Cool It and plausible deniability

Master misinformers like Bjorn Lomborg are expert at feeding the plausible-sounding rationalizations people use to justify inaction.

Given how extensively Lomborg has been debunked (see here), though, you’d think that Huffington post would be the last place to publish somebody duped by Lomborg’s razzle-dazzle. But on Saturday, Mark Joseph — “producer, author, talk show host and editor of” — posted a remarkable ‘review’ of the movie.

I’ll go through the whole thing since it sheds a great deal of light on the science illiteracy rampant in this country, the rationalizations that even smart people glom onto, and the mischief that Lomborg makes in his movie:

[Warning: Please put your head in a vise before reading further.]

Unlike schoolchildren around the world who take crayon to paper and draw horrible pictures of a world in which climate change has ruined our cities, I don’t spend too much time thinking about the issue of global warming.

That’s a nice red herring to draw the reader in — those mean scientists, scaring our children. But I’m pretty certain there isn’t an epidemic of schoolchildren writing horrible pictures based on, what, their parents scaring them about global warming? Lord knows you won’t find the media doing much to paint a realistic picture of what’s to come. I’m very certain children get worried about almost anything. My nearly-4-year-old daughter came running into our bedroom last night right after midnight saying there was a crab in her room. I guess I should stop taking her to the invertebrates exhibit at the National Zoo. Call child welfare. But I digress. Joseph continues:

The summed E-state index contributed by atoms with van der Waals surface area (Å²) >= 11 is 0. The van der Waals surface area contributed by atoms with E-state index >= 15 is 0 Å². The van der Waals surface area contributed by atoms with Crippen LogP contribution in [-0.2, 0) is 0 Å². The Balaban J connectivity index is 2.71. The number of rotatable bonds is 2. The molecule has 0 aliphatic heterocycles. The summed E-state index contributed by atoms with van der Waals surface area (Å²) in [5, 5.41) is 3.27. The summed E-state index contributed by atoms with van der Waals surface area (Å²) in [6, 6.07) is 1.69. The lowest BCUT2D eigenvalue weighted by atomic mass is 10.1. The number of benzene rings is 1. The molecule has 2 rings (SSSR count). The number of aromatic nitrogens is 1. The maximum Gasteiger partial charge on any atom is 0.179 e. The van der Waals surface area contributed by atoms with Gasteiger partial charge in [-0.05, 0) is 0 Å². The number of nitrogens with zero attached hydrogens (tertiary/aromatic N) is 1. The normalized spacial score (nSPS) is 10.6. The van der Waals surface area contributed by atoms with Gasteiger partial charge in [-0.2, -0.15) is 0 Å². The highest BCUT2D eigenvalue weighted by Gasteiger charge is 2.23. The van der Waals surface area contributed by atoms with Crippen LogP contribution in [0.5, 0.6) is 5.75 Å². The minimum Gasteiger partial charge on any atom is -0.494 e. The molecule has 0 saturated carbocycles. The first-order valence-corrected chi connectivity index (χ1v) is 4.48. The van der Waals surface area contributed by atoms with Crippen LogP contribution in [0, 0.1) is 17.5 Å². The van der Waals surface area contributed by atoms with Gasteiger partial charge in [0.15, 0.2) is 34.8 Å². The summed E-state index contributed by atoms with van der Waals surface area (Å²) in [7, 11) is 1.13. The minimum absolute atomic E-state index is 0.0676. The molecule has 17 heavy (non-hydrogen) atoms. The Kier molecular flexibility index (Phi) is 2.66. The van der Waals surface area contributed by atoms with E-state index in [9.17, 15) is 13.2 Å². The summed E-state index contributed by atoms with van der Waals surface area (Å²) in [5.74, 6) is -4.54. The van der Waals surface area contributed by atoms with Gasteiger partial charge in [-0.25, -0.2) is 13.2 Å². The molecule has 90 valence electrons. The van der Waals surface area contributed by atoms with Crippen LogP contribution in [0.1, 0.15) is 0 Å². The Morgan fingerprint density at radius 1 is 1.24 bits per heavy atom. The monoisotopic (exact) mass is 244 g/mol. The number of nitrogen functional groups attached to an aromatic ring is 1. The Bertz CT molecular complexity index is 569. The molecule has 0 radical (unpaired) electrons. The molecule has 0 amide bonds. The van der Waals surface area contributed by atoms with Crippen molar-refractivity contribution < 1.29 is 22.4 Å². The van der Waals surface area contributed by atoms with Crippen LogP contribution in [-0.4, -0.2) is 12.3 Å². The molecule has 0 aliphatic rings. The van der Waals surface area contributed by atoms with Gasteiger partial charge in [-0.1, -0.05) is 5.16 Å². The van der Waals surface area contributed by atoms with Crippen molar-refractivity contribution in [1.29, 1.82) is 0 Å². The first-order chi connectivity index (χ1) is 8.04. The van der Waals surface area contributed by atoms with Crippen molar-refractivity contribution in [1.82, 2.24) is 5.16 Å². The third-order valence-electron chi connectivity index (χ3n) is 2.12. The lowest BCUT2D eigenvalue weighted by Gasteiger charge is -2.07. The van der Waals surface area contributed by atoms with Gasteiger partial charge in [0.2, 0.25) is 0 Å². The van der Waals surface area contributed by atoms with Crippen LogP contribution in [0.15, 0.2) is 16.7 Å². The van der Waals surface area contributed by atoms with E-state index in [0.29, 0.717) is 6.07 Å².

Not because I don’t believe in science mind you, but precisely because I do believe in science, and its dynamic nature which often means that the things we worry about today either aren’t true at all or turn out to be not as bad as we thought, as new science is introduced.

There are so many misconceptions about science packed in that sentence it’s hard to know where to start. For instance, what about all those things that turned out to be much worse than we first thought, like, say, cigarette smoking or lead in gasoline or burning fossil fuels? Joseph seems to think that science is random, rather than a progression toward more understanding. Interestingly, he makes the exact same argument that George Will and Walter Russell Mead use in their risible anti-science revisionism: “Experts said margarine was the healthy alternative to butter “” until they said its trans fats made it harmful.”


They are actively arguing that because health research grew more sophisticated over time, we can ignore the increasingly dire warnings in the scientific literature (detailed here: “A stunning year in climate science reveals that human civilization is on the precipice”). Of course they don’t know, or don’t care, that our scientific understanding of climate is based on vastly more data and research and analysis than any of those early studies of, say, trans fat. But it gets even better, which is to say, worse, as Joseph continues: